When Yadier Molina swiped the tag on Segura to end the first — allowing Puerto Rico to escape a bases-loaded, none-out fix — he animatedly signaled out before the home plate umpire, Will Little. While Molina circled the bases after a sixth-inning solo home run, shortstop Francisco Lindor did jumping jacks near home plate. And when third baseman Carlos Correa, Lindor and second baseman Javier Baez whipped the ball around the horn after a strikeout, it was with the sort of flamboyance that would have clearly flouted some unwritten rule of the American game.
(In a reminder that the game was not being played for giggles, the Dominican manager, Tony Pena — taking leave from his job as the Yankees’ first-base coach — earned a neck-vein-popping ejection in the eighth after having had his fill of Little’s strike zone.)
But the most audacious display of assuredness came from Baez, the energetic and versatile Chicago Cubs infielder known for his wizardly glove work. Even before he slapped a no-look tag on Nelson Cruz to foil a stolen base attempt to end the eighth, Baez pointed to Molina, congratulating him on the throw.
Later, Baez said he did not realize what he had done until afterward.
“As soon as we got back in the locker room, everybody started showing me videos, and I was like, ‘All right, I can’t help it,’” Baez said.
Puerto Rico outfielder Enrique Hernandez said it was no secret why Baez — a member of a Cubs team that has bigger stars like Kris Bryant and Anthony Rizzo — is a crowd favorite at Wrigley Field. Or why Venezuela’s Rougned Odor is so popular with Texas Rangers fans, or why Hernandez’s teammate with the Dodgers — the Cuban Yasiel Puig — energizes crowds in Los Angeles.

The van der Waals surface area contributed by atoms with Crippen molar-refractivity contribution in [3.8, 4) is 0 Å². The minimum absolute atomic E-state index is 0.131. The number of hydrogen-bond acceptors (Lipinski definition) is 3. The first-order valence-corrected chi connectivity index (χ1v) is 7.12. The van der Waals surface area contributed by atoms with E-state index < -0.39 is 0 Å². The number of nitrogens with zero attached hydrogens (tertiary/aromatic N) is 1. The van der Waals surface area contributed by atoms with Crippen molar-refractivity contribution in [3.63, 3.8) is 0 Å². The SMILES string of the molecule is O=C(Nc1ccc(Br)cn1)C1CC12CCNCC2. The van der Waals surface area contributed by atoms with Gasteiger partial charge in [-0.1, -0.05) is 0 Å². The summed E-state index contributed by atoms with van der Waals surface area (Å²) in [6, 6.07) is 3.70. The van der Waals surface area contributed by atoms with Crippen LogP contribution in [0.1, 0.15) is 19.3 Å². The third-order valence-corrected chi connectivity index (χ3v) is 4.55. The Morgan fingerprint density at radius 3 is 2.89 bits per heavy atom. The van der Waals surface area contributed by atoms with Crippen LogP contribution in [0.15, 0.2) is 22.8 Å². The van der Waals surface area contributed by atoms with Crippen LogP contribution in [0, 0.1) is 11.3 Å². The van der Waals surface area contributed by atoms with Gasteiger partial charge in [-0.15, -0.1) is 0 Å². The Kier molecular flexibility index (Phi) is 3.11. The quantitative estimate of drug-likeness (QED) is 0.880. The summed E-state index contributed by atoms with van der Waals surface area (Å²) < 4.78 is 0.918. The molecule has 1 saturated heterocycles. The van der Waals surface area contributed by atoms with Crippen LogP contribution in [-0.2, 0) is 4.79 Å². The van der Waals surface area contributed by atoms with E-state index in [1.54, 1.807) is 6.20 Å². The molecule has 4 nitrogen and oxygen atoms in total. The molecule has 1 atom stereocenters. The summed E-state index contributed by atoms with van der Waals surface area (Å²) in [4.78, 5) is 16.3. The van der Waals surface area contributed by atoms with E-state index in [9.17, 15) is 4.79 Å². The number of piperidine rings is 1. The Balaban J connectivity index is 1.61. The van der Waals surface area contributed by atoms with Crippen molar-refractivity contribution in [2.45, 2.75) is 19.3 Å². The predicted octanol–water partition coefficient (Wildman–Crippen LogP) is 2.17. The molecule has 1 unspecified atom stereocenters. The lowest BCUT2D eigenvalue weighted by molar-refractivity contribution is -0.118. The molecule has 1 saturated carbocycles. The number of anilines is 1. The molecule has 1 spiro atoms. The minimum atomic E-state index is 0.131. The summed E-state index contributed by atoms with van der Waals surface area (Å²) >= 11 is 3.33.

“In L.A., everybody loves Puig, and he’s as loud as they get when it comes to playing the game,” said Hernandez, who grew up modeling himself on the more circumspect Derek Jeter, in large part because his godfather is the former Yankee Jorge Posada’s father.
Hernandez continued: “A lot of people get bothered — they call it flair or something — but we’re passionate about the game. We love it so much, that’s how we show it. Fans love that; fans embrace that part of the game. I wanted to play the game like Jeter, but I’m not saying pimping a homer is necessarily disrespecting the game. I don’t think there’s really a wrong way. When you’re a little kid, everybody tells you to enjoy the game and have fun, and that’s what we’re trying to do right now.”
Puerto Rico is not alone in this tournament. Israel, a ragtag outfit of mostly minor leaguers, won its first four games accompanied by its good-luck doll, known as Mensch on a Bench. The Dominicans, with an all-star lineup, have been fueled by plátano power. Pitcher Fernando Rodney carries a golden plátano, or plantain, an ode to a staple of the Caribbean diet.
Meanwhile, the Puerto Ricans have been platinum-tinged.
The movement grew, so to speak, when Baez dyed his hair over the winter and sent a photo to his Puerto Rican teammates. Molina suggested they join him. Some, like Mets catcher Rene Rivera, added tint during spring training. The trend gathered momentum during the first round in Mexico when Beltran showed up with a golden beard.
“When the oldest guy in the clubhouse does it,” Correa said, “everybody has to do it.”
And so everybody has, a point that Molina, the team leader, seemed to be making as he ran the bases after his homer. His teammates emptied the dugout to greet him, and Molina flipped off his helmet as he crossed home plate. Then he reached up and tousled his new head of blond hair. It had to feel like fun.
This article was sourced from http://forumsnews.info